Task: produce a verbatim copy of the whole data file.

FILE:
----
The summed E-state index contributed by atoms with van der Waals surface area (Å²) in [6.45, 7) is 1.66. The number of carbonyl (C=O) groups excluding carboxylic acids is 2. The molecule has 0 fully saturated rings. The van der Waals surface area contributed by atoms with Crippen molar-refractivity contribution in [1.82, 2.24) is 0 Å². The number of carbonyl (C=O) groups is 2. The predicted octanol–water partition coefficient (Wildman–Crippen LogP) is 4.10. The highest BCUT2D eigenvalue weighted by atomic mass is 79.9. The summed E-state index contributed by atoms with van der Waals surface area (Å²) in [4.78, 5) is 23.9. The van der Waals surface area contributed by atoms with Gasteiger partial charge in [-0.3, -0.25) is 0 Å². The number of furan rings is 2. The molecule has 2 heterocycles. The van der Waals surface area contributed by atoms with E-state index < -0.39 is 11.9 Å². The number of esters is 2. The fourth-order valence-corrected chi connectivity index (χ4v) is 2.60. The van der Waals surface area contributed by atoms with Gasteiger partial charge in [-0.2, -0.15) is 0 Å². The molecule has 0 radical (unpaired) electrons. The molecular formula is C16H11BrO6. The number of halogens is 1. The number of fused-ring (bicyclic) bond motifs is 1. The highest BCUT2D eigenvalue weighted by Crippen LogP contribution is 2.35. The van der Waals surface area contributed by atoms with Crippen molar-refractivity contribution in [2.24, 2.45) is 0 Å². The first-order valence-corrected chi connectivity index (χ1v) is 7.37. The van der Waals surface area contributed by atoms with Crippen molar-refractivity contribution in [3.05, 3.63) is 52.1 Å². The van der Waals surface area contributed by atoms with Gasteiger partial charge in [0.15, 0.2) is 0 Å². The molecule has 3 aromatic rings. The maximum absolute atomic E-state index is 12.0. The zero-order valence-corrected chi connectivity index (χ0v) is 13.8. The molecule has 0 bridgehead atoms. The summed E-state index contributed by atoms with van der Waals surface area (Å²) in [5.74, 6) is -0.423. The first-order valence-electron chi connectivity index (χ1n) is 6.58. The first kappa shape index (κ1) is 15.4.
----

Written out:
The summed E-state index contributed by atoms with van der Waals surface area (Å²) in [6.45, 7) is 1.66. The number of carbonyl (C=O) groups excluding carboxylic acids is 2. The molecule has 0 fully saturated rings. The van der Waals surface area contributed by atoms with Crippen molar-refractivity contribution in [1.82, 2.24) is 0 Å². The number of carbonyl (C=O) groups is 2. The predicted octanol–water partition coefficient (Wildman–Crippen LogP) is 4.10. The highest BCUT2D eigenvalue weighted by atomic mass is 79.9. The summed E-state index contributed by atoms with van der Waals surface area (Å²) in [4.78, 5) is 23.9. The van der Waals surface area contributed by atoms with Gasteiger partial charge in [-0.3, -0.25) is 0 Å². The number of furan rings is 2. The molecule has 2 heterocycles. The van der Waals surface area contributed by atoms with E-state index < -0.39 is 11.9 Å². The number of esters is 2. The fourth-order valence-corrected chi connectivity index (χ4v) is 2.60. The van der Waals surface area contributed by atoms with Gasteiger partial charge in [-0.2, -0.15) is 0 Å². The molecule has 0 radical (unpaired) electrons. The molecular formula is C16H11BrO6. The number of halogens is 1. The number of fused-ring (bicyclic) bond motifs is 1. The highest BCUT2D eigenvalue weighted by Crippen LogP contribution is 2.35. The van der Waals surface area contributed by atoms with Crippen molar-refractivity contribution in [2.24, 2.45) is 0 Å². The first-order valence-corrected chi connectivity index (χ1v) is 7.37. The van der Waals surface area contributed by atoms with Crippen molar-refractivity contribution in [3.05, 3.63) is 52.1 Å². The van der Waals surface area contributed by atoms with Gasteiger partial charge in [0.15, 0.2) is 0 Å². The molecule has 3 aromatic rings. The maximum absolute atomic E-state index is 12.0. The zero-order valence-corrected chi connectivity index (χ0v) is 13.8. The molecule has 0 bridgehead atoms. The summed E-state index contributed by atoms with van der Waals surface area (Å²) in [5.74, 6) is -0.423. The first-order valence-electron chi connectivity index (χ1n) is 6.58. The first kappa shape index (κ1) is 15.4.